Quote:

Originally Posted by Beryllos

I wrote a series of filters to select one "good looking" expression from the many that my program generates for each value.

I like the idea of selecting 'good looking' or 'clean' expressions. Have copied your python code, and, with your permission, i may look into converting some of that python code into C. But am not sure i agree with ranking the power operation as least desirable. In fact, my favorite equation so far (solve for '5397') is:

Code:

27 = 9^5/3^7

Is that cool, or what? Don't think i would ever have conceived that equation with my brain.

Hey, we're having fun here - that's the main thing.

I don't quite see how that works out to zero, unless every overflow is replaced with zero.

Edit: On second thought, it is 2^33. I can see how 2^32 would wrap around to zero, but 2^33?

Apparently, any power of 2^32 or greater will leave 0 in the 32-bit register. I would think the carry flag would get set or something, but i'm not really an expert on the inner workings of a 32 bit processor or the GCC compiler. At any rate, that is in fact what i'm getting on my 32 bit machine, that 2^33 = 0 (integer math). I suppose i could catch that in my code by rejecting any zero result for multiplication or power operations in which the operands are not zero.

Last edited by dogpatch; 01-16-2019 at 11:42 PM.
Reason: add 'integer math' parenthesis

But am not sure i agree with ranking the power operation as least desirable. In fact, my favorite equation so far (solve for '5397') is:

Code:

27 = 9^5/3^7

Is that cool, or what?

Very cool. It is totally arbitrary that I chose addition to be "most desirable," but it's a start. One could always change the selection criteria.

I made it a high priority to get the digits in the same order as the year. That looks cool, and it generates some unexpected results. A simple example for 2019 would be 7 = 2*(0-1)+9.

Thanks for pointing out the permutation of year digits. That can save a lot of CPU time.

You two are leaving me far behind now! I have been away from my computer most of the past week and unable to keep up, even if I could!

dogpatch's work on limiting the number of expressions generated, or evaluated is very important I think when you are permuting the digits and the operations.

My own approach only permutes the digits, the expressions are fixed. My emphasis was to limit the expressions to be evaluated by the number of zeroes among the permuted digits.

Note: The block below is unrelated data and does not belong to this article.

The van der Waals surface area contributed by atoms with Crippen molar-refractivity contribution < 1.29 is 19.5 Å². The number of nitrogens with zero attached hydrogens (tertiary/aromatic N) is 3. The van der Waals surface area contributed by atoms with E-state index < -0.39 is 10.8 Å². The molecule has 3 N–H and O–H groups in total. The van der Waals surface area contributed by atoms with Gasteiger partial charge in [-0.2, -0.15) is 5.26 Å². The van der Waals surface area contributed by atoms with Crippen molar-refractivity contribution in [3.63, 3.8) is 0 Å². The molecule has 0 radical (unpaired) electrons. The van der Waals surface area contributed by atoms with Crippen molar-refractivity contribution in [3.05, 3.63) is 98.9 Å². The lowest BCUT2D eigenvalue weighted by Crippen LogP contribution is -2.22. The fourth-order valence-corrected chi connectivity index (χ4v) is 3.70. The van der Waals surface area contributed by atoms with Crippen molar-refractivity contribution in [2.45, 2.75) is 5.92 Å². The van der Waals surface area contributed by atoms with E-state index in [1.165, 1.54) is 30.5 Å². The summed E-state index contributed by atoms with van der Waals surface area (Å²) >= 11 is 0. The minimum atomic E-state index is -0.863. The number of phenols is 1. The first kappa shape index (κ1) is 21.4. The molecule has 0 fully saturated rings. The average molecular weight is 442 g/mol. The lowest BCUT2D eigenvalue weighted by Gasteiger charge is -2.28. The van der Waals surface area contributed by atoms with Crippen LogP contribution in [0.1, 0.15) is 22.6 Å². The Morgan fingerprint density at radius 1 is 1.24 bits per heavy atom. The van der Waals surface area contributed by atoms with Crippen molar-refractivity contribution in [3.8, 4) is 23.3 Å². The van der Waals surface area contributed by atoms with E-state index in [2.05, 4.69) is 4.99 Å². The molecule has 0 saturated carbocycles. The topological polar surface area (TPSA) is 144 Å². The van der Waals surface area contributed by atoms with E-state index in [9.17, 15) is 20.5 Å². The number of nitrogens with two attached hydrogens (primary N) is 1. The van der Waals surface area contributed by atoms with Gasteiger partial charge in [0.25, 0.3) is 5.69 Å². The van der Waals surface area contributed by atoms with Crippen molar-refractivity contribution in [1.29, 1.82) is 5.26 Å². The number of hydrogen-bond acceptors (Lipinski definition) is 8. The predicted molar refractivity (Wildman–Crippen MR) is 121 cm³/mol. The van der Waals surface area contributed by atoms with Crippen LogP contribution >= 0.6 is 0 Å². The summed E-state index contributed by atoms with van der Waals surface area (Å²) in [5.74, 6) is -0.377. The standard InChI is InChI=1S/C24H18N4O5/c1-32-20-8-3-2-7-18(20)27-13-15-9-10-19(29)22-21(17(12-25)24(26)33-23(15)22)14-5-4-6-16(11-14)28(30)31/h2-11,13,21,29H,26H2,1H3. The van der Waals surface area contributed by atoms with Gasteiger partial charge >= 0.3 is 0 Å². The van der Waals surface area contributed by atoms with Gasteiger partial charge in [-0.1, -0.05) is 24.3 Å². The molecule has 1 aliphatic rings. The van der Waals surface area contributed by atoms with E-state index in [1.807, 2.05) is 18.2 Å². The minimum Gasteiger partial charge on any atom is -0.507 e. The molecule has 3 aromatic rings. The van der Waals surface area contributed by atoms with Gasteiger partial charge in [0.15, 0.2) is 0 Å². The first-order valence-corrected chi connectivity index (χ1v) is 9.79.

For all single digit numbers (0001, 7000, etc.) this reduces the number of expressions to a very short list which need not include anything with divisions and only one exponential, if we assume all other digits to be zero. If we allow for a few selected cases where all other digits may not be zero we can greatly reduce the "load" on the remaining cases up front (a-(b+c+d), a*(b+c+d), for example).

Similarly, for all two non-zero digit numbers (7400, 0308, etc.) the list of potential expressions and numeric permutations is greatly truncated (that word continues to work its way in here). Again, assuming all others are zero, but handling select cases where they may not be reduces requirements of fewer zeroes cases.

Three digit combinations require the longest set of expressions to evaluate, but still comprehensible (on the order of 40-ish expressions for all cases I think).

Four non-zero digits require a shorter list of expressions to produce results not obtained by tests for fewer non-zero digits (most will have been already found).

Another thing which reduces the number of evaluations is to realize that the sign of the number produced is irrelevant because you could change it by inverting the sign of any term, which is allowed. So I more or less ignore sign and simply take the absolute value of the result. This can reduce the number of expressions you have to evaluate depending on their order (For a simple example ,if 10-29 evaluates first, then there is no need to eval 29-10).

It will be a few more days before I can return to the party, am looking forward to looking at the new code posted!

Quote:

Originally Posted by dogpatch

Hey, we're having fun here - that's the main thing.

I made it a high priority to get the digits in the same order as the year. That looks cool, and it generates some unexpected results. A simple example for 2019 would be 7 = 2*(0-1)+9.

Cool. Unfortunately, since i am currently ignoring negative interim results (similar to astrogeek's explanation) i can't produce your cool equation (yet).

Really like your idea of getting the digits in the same order as the year, so i have made that my highest priority as well, where possible. My second priority is to select for shorter equations. This should have the effect of selecting in preference of concatenated digits and selecting against paragraphs, with one simple test.

Am still probably generating unneeded paragraphs in places. I HOPE i'm not removing needed paragraphs.

My next upgrade, i hope to accept negative interim results. Then, accept fractional interim results. Am still inclined to try this using my own high precision math engine that doesn't employ floating point pitfalls. Too bad i don't have a Cobol compiler; that would be the natural language for something like this: fractional numbers using integer math.